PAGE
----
9 thoughts on “A Message to Garcia (Up Close and Personal)

  1. I too share a strong appreciation for this piece, probably because you subjected me to it early on in my career 😉

    But one thing that must be understood about “the man who can carry a message to Garcia” is that there is a message. With such uncertainty in today’s business environment, a lot of our leaders are hesitant to make bold moves. They know they must send a message to Garcia, but they don’t know what that message is.

    So as much as we must look for employees who can carry a message to Garcia, we, as employees, must also be sure that there is a message to carry. Without that, all of our promptness, loyalty, and drive are a waste.

    • True true . . . . we spent a lot of time in leadership, law of armed conflict and ethics classes discussing the nuances of the “illegal order,” e.g. what are a soldier’s obligations when his or her superior directs him to do something that the soldier considers to be illegal or immoral? And it gets even greyer when it’s not illegal or immoral, but is just the wrong thing to do for tactical, strategic, business or other reasons . . . .

      • I think it goes one step further: it’s not just the nuances of an “illegal order” or a poorly thought-out order, but what if there’s not an order? What if there’s not a direction? It’s almost as if a general is making a strategic war decision and thinking “Well, I could engage the enemy and I’d probably win. But I could lose. And one way or the other, I’ll lose a lot of good men. I think I’ll wait for the enemy to act.” I think the failure sometimes rests with the leadership, not the message carrier.

  2. I have turned back to “A Message to Garcia” many times over the course of my career and I appreciate the message now more than ever. Thanks for sharing the photos… perhaps one of these early editions could make its way to the Naval Academy Museum!

    • I was planning to reach out to the Alumni Association . . . but forgot about the museum, which would definitely be the best place to see if we could get something. Great idea!!!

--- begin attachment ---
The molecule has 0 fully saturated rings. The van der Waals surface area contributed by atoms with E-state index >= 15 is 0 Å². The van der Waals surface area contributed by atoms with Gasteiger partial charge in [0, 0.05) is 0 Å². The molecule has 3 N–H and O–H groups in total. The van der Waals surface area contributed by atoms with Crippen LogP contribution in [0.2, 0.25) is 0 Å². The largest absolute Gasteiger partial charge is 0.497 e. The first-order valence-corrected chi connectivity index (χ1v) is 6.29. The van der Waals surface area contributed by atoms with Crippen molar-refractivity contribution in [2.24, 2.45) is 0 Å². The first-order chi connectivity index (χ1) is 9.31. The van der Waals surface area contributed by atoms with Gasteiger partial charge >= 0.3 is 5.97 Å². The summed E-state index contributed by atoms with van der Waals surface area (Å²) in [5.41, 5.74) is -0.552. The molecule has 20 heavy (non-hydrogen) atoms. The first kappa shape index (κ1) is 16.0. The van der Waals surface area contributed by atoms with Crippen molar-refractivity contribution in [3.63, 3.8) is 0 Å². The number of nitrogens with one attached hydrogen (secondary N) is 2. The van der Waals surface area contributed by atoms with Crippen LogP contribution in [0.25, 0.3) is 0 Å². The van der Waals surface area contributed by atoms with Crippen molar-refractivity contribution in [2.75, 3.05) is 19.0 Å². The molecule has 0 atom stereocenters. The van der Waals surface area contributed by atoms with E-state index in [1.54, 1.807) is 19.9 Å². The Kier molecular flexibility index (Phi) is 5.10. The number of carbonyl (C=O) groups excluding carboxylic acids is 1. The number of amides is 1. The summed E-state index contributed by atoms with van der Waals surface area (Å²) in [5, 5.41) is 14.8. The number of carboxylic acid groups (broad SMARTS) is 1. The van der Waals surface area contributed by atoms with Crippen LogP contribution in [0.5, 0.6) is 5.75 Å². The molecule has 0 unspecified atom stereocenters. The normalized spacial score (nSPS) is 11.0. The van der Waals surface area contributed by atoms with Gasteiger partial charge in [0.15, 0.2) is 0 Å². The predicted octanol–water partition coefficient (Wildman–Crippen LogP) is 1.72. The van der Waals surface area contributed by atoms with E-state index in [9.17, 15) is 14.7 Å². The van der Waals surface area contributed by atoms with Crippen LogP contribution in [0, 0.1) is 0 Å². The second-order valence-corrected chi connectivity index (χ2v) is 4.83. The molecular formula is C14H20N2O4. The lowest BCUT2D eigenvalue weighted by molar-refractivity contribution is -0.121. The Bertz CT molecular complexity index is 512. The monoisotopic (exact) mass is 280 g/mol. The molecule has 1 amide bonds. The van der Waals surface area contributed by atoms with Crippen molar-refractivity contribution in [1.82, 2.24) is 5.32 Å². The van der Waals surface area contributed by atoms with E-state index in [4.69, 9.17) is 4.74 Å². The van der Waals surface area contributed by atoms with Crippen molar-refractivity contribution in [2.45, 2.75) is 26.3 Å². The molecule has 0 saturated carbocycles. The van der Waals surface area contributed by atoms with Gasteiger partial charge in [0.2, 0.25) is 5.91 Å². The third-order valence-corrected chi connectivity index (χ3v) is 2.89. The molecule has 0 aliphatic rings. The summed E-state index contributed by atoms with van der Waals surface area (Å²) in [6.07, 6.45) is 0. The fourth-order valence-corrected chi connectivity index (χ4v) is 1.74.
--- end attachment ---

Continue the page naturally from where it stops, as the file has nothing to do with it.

I wonder if they still give “Message to Garcia” out during plebe summer? I could see it becoming a victim to changes in how management is taught these days . . .

  3. Eric, Can you provide a copy of the entire Message to Garcia from the book? If you have the images I can create the PDF. My wife and I used “Message to Garcia” in a conversation a few weeks ago. I am also seeing another version of it out there. “There’s NO TRY. It’s either DO or DON’T”

    • Next time I am up in the library, I will see if I can get some decent photos of the rest of the piece. We are de-installing an exhibition in there right now, so may be a couple of days before I can get it. I like the concept of “To Yoda, a message take you must!”

Leave a Reply

Fill in your details below or click an icon to log in:

WordPress.com Logo

You are commenting using your WordPress.com account. Log Out / Change )

Twitter picture

You are commenting using your Twitter account. Log Out / Change )

Facebook photo

You are commenting using your Facebook account. Log Out / Change )

Google+ photo

You are commenting using your Google+ account. Log Out / Change )

Connecting to %s